Saturday, September 24, 2011
You don’t need to bring any Kleenex to Contagion, but you might want to pack some Purell.
For a story about a brain-liquefying virus that decimates the human race worldwide, Contagion is surprisingly unemotional. As he did in other recent films like The Informant! The Girlfriend Experience, and Che, director Steven Soderbergh films like an alien sent here to create a documentary on the human condition. Even the film’s sickly-beautiful look holds us at arm’s length, its precisely framed, yellow-tinged compositions making most of the environments feel sterile and unwelcoming.
In some ways, the film’s coolness comes as a relief. It’s a pleasure to simply sidestep those persistent disaster movie clichés Airplane! skewered three decades ago: There are no saintly clerics or estranged couples brought together by crisis here, and though there is a pair of young lovers, their separation is played more for dark laughs than for tears. Just a click or two more of empathy might have drawn me in closer to the people in Scott Z. Burns’ script, who are glimpsed in such brief snippets and from such an emotional distance that I never really cared what happened to them.
But it’s impossible not to root for Team Human in movies like this, especially one with such a first-class cast. Soderbergh plays on that instinct with intelligence and bone-dry humor, turning a battle for survival into a morality tale. The pandemic is started by a cheating wife (an alarmingly pallid Gwyneth Paltrow) and cured by a phalanx of noble scientists, including a nurturing and perpetually concerned Kate Winslet; a sly Elliott Gould, his face sagging like a half-melted candle but his wit still sharp; a mostly wasted Marion Cotillard; and a fierce Jennifer Ehle, who steals the stage out from under all the rest as an obsessive-nerd hero.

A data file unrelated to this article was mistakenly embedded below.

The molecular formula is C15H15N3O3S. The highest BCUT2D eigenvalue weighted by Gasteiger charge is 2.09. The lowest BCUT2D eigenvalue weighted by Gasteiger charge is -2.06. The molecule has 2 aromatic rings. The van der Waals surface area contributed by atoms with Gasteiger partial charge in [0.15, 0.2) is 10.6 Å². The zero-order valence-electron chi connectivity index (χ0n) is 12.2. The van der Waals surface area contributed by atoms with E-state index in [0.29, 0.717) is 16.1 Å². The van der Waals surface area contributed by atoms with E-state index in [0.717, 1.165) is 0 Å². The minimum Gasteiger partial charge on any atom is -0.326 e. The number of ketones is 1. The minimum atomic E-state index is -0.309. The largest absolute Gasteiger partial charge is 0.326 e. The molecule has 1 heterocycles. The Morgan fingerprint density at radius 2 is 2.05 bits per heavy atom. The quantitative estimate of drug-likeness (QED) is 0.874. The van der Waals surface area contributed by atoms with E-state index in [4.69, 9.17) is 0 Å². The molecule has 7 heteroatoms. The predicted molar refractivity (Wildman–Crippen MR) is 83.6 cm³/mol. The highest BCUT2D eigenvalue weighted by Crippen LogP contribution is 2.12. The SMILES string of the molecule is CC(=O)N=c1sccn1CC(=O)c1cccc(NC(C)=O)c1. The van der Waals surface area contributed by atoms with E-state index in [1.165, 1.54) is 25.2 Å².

Paltrow’s Beth may have started the fire, but the real villain is a blogger played by a hammy Jude Law, who’s perpetually photographed by a camera that floats somewhere just under his chin, the better to emphasize a set of jagged prosthetic teeth meant to make him look seedy and unattractive. (Yeah, right.) Profiting off the crisis by peddling misinformation and seeding mistrust of the vaccine our scientist heroes are sweating to produce, Law’s Alan Krumwiede is a proxy for the internet, which is seen here as a 21st-century twist on Newton Minow’s vast wasteland. “Blogging isn’t writing,” Gould tells him, in one of the film’s best lines. “It’s graffiti with punctuation.”
Contagion sometimes seems to be another of the tales our anxious age keeps telling itself about the end of civilization as we know it. It starts in the epitome of pampered civilization, at a bar in a glossy hotel, where the lithe and lovely Beth is rapidly degenerating into a splotchy-skinned, sniveling mess—not to mention, as the probing camera keeps reminding us, a teeming colony of contagion who spreads death every time she picks up a drinking glass or reaches into a bowl of nuts.
From there, we head out into less privileged public places, watching people collapse in planes, on buses, and in hospitals, before retreating into the houses where the panicked survivors hole up, forced to rely on that infernal internet for the human contact they can’t risk getting in person.
Soderbergh and crew do a good job of conveying the claustrophobic comfort of the warrens people create, from the cavernous house where Beth’s widower, Mitch (Matt Damon) retreats with his increasingly resentful teenage daughter to the cramped apartment where Krumwiede hunches in front of his webcam, a great spider weaving its web. But the film’s quick-cutting, episodic approach is less successful at conveying the big picture.
The snapshots we see of panicked crowds making runs on drugstores and grocery stores, two men breaking into the house across the street from Mitch and apparently shooting its owners, and people siphoning gas from cars in a parking lot indicate a total breakdown of civilized society, yet Mitch and his daughter manage to keep going for months in that house. Sure, they’re lonely and antsy, but they seem perfectly comfortable and well fed. Where are they getting food and water, not to mention the money to buy them? Who’s making sure that the electricity and phones are still working?
A more textured sense of that social context, a little more focus on the main characters’ emotions, or both might have turned Contagion into a hauntingly resonant classic. But even without them, it’s an engaging evening’s entertainment—and a creepily effective reminder of why mom was right when she told us to wash our hands.
Written for TimeOFF